Screenshots and Annotations Are Easy With the New Snip for Windows

snip beta

The Windows Snipping Tool is a useful app, but a limited one. There are, after all, many better alternatives like Skitch, Snagit, or even the OneNote Clipper. Today, Microsoft added another to this list. It’s called Snip. Although currently still in beta, Snip allows you to take screenshots, add annotations, record audio, and save your clips with anyone you want. In short, Snip is everything the Windows Snipping tool should be. Here’s how it works.

Once installed, Snip hides discretely on the side of your screen, just like Snagit. When you are ready to capture your screenshot, simply hover over the Snip toolbar to select the type of capture you want to execute. There are three basic tools you can use to capture a screenshot – the crosshair selection tool, the camera, and the whiteboard.

snip tools

A quick click and drag with the crosshair selection tool is all that is needed to make your first capture. Once you are done, the Snip editor will open giving you options for annotations that you can add to your screenshot. Although you absolutely can add annotations with your mouse, the drawing tools in the editor are largely aimed at those with touchscreen devices. However, there is the option to record audio on top of your screenshot and save it as an MP4 video file. T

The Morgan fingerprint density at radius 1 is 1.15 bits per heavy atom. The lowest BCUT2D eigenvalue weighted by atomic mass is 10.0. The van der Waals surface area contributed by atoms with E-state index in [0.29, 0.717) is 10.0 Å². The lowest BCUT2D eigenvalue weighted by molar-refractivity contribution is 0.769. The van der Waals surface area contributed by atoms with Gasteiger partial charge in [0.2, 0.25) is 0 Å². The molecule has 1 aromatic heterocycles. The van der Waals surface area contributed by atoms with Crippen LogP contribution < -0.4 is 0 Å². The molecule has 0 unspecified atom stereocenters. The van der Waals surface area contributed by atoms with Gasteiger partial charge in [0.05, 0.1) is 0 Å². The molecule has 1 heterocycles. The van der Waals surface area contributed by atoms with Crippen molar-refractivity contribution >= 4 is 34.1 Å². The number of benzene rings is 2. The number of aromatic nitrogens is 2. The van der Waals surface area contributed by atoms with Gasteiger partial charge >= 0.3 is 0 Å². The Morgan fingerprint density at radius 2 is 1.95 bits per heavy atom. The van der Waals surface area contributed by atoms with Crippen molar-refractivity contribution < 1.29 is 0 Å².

This pseudo-screencasting option is an interesting option for educators and certainly opens up a lot of possibilities. In fact, if you look on the Snip home page, you will find several examples by students and educators who used the recording feature to talk about student work, explain a homework assignment, or teach poetry.

snip editing tools

The whiteboard is idea for explaining a concept and can be used in conjunction with the recorder to make screencasts that are similar in appearance to something like Educreations on the iPad. There are not as many options while recording, but the end product is somewhat comparable. The whiteboard is particularly useful for Math and Science teachers who may want to record a brief video that includes mathematical equations or cell structures, neither of which is easy to accomplish in a text based program.

Clicking the camera button will let you take a picture with whatever cameras you have on your device. Captured images can be edited with the aforementioned annotation tools. In the classroom students could use this option to talk about some art work they created, to tell digital stories, or describe areas on a map.

Snips can be shared quickly and easily. They can be copied and pasted into another app, shared by email (this didn’t work for me), or saved to your device. Videos have the additional options of being able to be shared via a link, or embedded in a website. All snips, past and present, are stored in your Library, which you can access via the book icon on the toolbar.

Snip is still in beta, so be prepared for the odd glitch here and there. However, in the time that I have had to play with it, Snip has performed very well and Microsoft have informed me that new features are on the way soon. Better still, Snip will update automatically so you will always have the latest version. Check it out for yourself in the video demo below, or head over to https://mix.office.com/Snip to try it out yourself.

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Free Chromebook Screencasting with Snagit for Google Chrome

snagit for Chrome

Today was an exciting day for fans of Snagit for Chrome, because TechSmith finally took the beta tag off the screencasting abilities that this app has had for some time now. This is great news for educators, because although there is not a lot of new functionality, the setup procedure is much simpler than it was before.